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Know Your Rights with Femi Daniyan- The ins and outs of defamation law

Last update - Monday, July 15, 2013, 16:16 By Femi Daniyan

Defamation in Ireland is often defined as a statement which tends to lower the reputation, or which creates a negative image of that person in the eyes of right-thinking people.

Defamation: what are your rights?

The right of a person to his or her good name and reputation is strongly guarded, but so too is the constitutional right to freedom of the right to express one’s self. When these two rights come into conflict, defamation litigation arises. 

This most commonly occurs when media publications print stories that have a detrimental effect on an individual’s reputation. However, not all material, however offensive it may be to the party concerned, will be considered defamatory in law.

The right to one's good name and the right to express one’s self is delicately balanced and protected by the Irish Constitution and the new Defamation Act 2009, which came into force on 1 January 2010.


Protecting your reputation

The value of your reputation cannot be overstated, because a damaged reputation can cause all kinds of difficulties that can seriously affect your working and family life. A reputation often takes many years to build, but can be destroyed in moments by careless or inaccurate communication. 

Where a person’s reputation has been damaged by the communication of false or misleading information that damages the person’s reputation to others, the law proceeds to correct that wrong. This is what's known as a defamation action.

Making a claim for defamation damages in Ireland can be a complex matter, requiring expert judgment and accuracy. In certain cases, going too far to protect your good name can be less rewarding and in itself have a negative impact.


Do you have a viable case?

In considering whether or not you have a defamation case that is actionable, you may need to reflect on the following issues:

- To take an action you must know precisely what has been said or published about you. It is not sufficient for alleged unknown remarks to have been made. You will need to know the exact statement that was made, when it was made and in the context it was made, in order to ascertain if defamation has transpired.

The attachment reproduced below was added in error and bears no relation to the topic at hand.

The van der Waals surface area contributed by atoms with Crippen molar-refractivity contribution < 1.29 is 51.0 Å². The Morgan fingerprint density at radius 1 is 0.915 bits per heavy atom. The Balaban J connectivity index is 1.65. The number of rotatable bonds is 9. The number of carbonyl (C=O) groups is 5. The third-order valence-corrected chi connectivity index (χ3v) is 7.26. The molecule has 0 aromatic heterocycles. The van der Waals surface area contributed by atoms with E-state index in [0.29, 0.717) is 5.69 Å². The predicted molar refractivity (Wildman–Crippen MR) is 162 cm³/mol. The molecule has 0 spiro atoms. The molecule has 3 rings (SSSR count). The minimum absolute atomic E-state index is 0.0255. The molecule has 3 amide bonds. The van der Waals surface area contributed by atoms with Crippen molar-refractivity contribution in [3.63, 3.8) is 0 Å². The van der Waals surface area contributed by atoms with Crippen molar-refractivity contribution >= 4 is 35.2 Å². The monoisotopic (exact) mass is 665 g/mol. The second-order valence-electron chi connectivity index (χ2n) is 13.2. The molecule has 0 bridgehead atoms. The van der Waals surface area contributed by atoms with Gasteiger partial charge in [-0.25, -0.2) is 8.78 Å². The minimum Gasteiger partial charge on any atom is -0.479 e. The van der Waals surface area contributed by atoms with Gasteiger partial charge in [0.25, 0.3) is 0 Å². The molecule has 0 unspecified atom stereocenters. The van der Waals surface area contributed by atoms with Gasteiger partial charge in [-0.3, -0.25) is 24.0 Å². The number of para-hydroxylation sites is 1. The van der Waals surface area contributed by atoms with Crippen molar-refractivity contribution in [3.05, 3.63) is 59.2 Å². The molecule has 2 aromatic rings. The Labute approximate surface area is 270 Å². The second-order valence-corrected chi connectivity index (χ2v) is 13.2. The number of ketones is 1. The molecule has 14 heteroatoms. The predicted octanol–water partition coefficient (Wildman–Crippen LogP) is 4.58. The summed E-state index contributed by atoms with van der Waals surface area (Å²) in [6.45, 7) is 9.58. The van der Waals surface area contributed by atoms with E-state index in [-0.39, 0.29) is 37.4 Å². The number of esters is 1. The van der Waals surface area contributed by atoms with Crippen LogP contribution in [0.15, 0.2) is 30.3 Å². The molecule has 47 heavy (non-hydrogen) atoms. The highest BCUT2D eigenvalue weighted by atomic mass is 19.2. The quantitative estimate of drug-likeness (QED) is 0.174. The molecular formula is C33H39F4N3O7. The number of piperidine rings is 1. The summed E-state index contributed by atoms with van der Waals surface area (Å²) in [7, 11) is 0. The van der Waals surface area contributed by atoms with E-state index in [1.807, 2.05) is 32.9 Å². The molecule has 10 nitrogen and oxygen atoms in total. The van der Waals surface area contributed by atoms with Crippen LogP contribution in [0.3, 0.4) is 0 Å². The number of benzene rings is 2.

- The publication of any remarks about you should have been relatively wide. In other words, the more people who may have heard the statement that potentially defames you, the better your chances of success. For example, if a derogatory comment was made directly to you and possibly overheard by a couple of people, this may not be sufficient grounds for defamation.

- Any defamation action will be costly and should therefore only be considered if the person or body who has made the statement has the financial means to pay you damages and costs in the event that your action is successful. If not, you could be left with a hefty legal bill despite winning your case. In recent years, unsuccessful defamation actions have resulted in exorbitant legal costs, which are left to be settled by the defamed party.

- You cannot sue for defamation if the remarks made about you are largely true. For example, if you were publicly accused of being involved in criminal activity but do in fact have previous criminal convictions that relate to the particular statement, then you could not win your case.

- There is a one-year limitation period for defamation cases. The one-year time limit begins to count from the date of the alleged defamation. So it is important to note that time is of the essence in defamation cases.

- There are a considerable number of defences to defamation in Ireland. These include privilege, truth, honest opinion, consent, innocent publication, offer of amends and an apology. This list is not exhaustive. So if you have been defamed, it is important to consider whether any of these defences are available to your prospective defendant.


Finally, if you are affected in any way by the issues raised in this article and would like legal advice, please consult your local solicitor.



Femi Daniyan is a barrister who practices in the areas of employment, immigration, professional negligence, probate, succession and family law amongst other areas. He is an advocate on human rights issues affecting minorities. He holds an MA in International Relations from Dublin City University.

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